Inside Man (2006) isn’t the kind of film you expect from Spike Lee, who has always favored conversation over action. That’s part of the pleasure.
It’s a high concept heist thriller starring Clive Owen as the brains behind a bank robbery turned hostage situation and Denzel Washington as the presiding NYPD Detective on the scene, with Jodie Foster riding in as a power broker trying to manage the situation for unnamed folks with their own agenda. Spike didn’t develop the film and it doesn’t seem to play to his strengths yet it’s a perfect crucible for the director to explore his pet themes of race and class in the lumpy melting pot of New York City and a great set-up for what he does best: tossing characters together and letting cultural opposites clash, argue and vent, not to solve issues but to air them.
But Spike also proves that he can execute a slick, effective genre piece, something he’d never attempted before this film. He gets excellent support from cinematographer Matthew Libatique, who mixes a handsome, formal style and an agitated handheld immediacy very well, and longtime editor Barry Alexander Brown, who helps Spike rev the film up and bring it back down with his pacing. They create a mindgame of a crime thriller that gets more intricate with every twist, a terrific work of sleight of hand engineered by Owen’s calculating mastermind. And if the script never quite seems to justify the sudden appearance of Foster’s character, called in by uber-billionaire Christopher Plummer to protect his Maguffin from being stolen/revealed/whatever, the way she bulldogs her way through the movie with nothing but presumed social power and confidence she wears like a suit almost pre-empts such questions.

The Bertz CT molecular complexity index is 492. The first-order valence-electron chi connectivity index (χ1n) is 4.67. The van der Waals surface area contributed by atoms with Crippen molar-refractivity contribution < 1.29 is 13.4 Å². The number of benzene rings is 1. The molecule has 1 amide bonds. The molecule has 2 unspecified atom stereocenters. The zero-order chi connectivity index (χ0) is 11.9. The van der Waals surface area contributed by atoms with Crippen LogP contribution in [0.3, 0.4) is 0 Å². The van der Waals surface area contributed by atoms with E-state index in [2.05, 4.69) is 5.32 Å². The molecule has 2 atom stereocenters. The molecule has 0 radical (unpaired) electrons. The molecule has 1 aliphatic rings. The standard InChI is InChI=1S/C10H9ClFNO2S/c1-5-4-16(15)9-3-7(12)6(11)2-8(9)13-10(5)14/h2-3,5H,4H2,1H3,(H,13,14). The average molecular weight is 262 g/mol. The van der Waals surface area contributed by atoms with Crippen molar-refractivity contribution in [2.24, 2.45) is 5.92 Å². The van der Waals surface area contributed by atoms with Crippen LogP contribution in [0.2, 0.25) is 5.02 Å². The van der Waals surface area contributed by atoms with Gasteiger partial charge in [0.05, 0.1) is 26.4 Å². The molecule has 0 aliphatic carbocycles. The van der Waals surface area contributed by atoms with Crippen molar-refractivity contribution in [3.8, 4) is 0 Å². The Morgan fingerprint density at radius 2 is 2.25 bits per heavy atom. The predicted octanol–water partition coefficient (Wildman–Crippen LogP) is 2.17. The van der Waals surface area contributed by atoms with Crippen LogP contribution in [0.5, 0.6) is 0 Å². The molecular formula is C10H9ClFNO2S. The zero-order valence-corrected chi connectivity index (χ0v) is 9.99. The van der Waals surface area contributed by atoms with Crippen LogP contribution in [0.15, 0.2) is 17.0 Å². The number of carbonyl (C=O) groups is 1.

Yet in Spike’s hands it turns into something else as well, a crime film that bubbles up out of the racial stew of NYC. He fills the drama around the plotting with terrific snapshots of New York characters, all with edges to them that suggest there’s more to their story that we’ll never find out. We got a beat cop whose dialogue is full of offhanded slurs (“You think you can leave out the color commentary?”), a loud Brooklyn girl with a great chest who can’t keep her cell phone conversation down in the bank, a young black kid whose PSP has an absurdly violent ghetto gangster game on it, a Sikh identified loudly as “an Arab!” when he’s let out of the bank and assumed to be a Muslim by the cops, an old Jewish man with a yarmulke and a connection to the diamond business, and others that both fall into familiar stereotypes and defy them.
Say what you will about Spike’s past public comments about race in America, he is smart about presenting it onscreen and the added dimension of professional brotherhoods (amongst both the cops outside the bank and the criminals inside) merely provides subtler and spicier flavors to the lumpy melting pot. Even with all the strong reviews it earned on its theatrical release, I never thought it received the full credit it was due. It’s smart, it’s sly, it’s witty, and it keeps you riveted all the way to the end.
The Blu-ray and DVD releases feature commentary by director Spike Lee, two featurettes, and deleted scenes.